Wouldn’t it be great to know that after searching online and making a few calls, you found the best home inspector for the job? Buying a house can wreak havoc on your nerves. It’s one of the most stressful times in anyone’s life. But with a qualified, certified home inspector on the job, you have fewer things to worry about.
Fortunately, there’s no trick to making the right decision. All that you need is a bit of information. Here are 7 things you must know before hiring a home inspector:
#1: Not Every Home Inspector is Licensed (And That’s OK!)
Sooner or later, you’ll read a story about hiring a licensed home inspector. That’s great advice in states that license home inspectors. But only some of them do. If your state is among the ones that don’t, your home inspector is probably still qualified. Check out this handy map to see the license requirements in your state.
#2: Home Inspectors Get Training in Different Ways
Not everyone gets a formal, industry-related education. But not everyone needs it. Some inspectors take a home inspector training program. And some have real-world experience from working in a construction-related trade. If your state doesn’t offer licensing, find out if your inspector is an active member of a home inspection association. Members are usually required to take continuing education courses.
#3: Inspectors Always Need E & O Insurance
Most home inspectors carry liability insurance. But that isn’t enough. The professional that you hire should also carry E & O or errors and omissions insurance. It helps protect you in case your inspector makes a mistake or overlooks a defect. Liability only protects the inspector; E&O helps protect you.
#4: If You Can Attend the Inspection, You Should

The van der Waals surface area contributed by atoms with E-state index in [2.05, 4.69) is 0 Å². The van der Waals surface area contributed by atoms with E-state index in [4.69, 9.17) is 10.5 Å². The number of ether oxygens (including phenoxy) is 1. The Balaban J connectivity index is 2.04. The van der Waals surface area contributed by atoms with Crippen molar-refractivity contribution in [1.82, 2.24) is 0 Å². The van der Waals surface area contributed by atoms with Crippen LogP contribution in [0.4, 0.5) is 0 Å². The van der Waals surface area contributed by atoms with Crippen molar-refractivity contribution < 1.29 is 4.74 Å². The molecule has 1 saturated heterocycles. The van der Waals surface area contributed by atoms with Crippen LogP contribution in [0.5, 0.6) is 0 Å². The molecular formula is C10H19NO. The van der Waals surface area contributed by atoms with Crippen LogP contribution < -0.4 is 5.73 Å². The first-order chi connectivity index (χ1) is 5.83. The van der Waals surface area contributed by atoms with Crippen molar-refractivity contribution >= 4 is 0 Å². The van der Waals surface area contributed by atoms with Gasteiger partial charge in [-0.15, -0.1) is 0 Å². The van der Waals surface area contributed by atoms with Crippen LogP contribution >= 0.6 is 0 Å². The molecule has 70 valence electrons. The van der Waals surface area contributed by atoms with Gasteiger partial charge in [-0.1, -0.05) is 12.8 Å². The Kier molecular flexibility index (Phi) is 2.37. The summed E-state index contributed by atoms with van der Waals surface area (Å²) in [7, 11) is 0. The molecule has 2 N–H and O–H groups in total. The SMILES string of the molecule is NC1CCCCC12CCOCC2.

Some people want to attend their home inspection, and some prefer to let the inspector work alone. There’s no right or wrong way, but being on-site has definite advantages. Being present gives you the perspective that a written report can’t on its own.
#5: Don’t be Shy About Asking Questions
We get it. Some people are shy about asking questions. But if you wait to ask about something that’s on your mind, your inspector might not remember all of the home’s details. Ask questions on site as soon as you think of them. If something comes up later, send an email right away. Just remember, your inspector will probably inspect 1 – 2 houses a day after your inspection, so the details might be fuzzy.
#6: Inspectors Don’t Inspect Everything
Home inspectors cover a lot of ground, but they don’t inspect every nook, cranny and corner of a house. They’re not required to. The most common rules, called Standards of Practice, tell inspectors to cover what’s “visible and accessible.” So if there’s a defective outlet behind an armoire, chances are the inspector won’t see it.
#7: Inspectors Aren’t Really Hard to Find
A word-of-mouth recommendation is still one of the most common ways to find a home inspector. But not everyone is lucky enough to have a friend who knows a friend who knows an inspector. That’s when a service such as Hire an Inspector comes in. We do the legwork of finding great inspectors first. And that helps you hire confidently with a lot less effort.
Home inspectors work for you, not the seller, agent or lender. They investigate a house from top to bottom, check for issues, test certain systems, and pull the information together in a report. A lot hinges on the report, so it’s important to make a great hire. Fortunately, we can help.
If you’re in the market for a home inspector, you’re in the right place. We know how to find a qualified home inspector near you.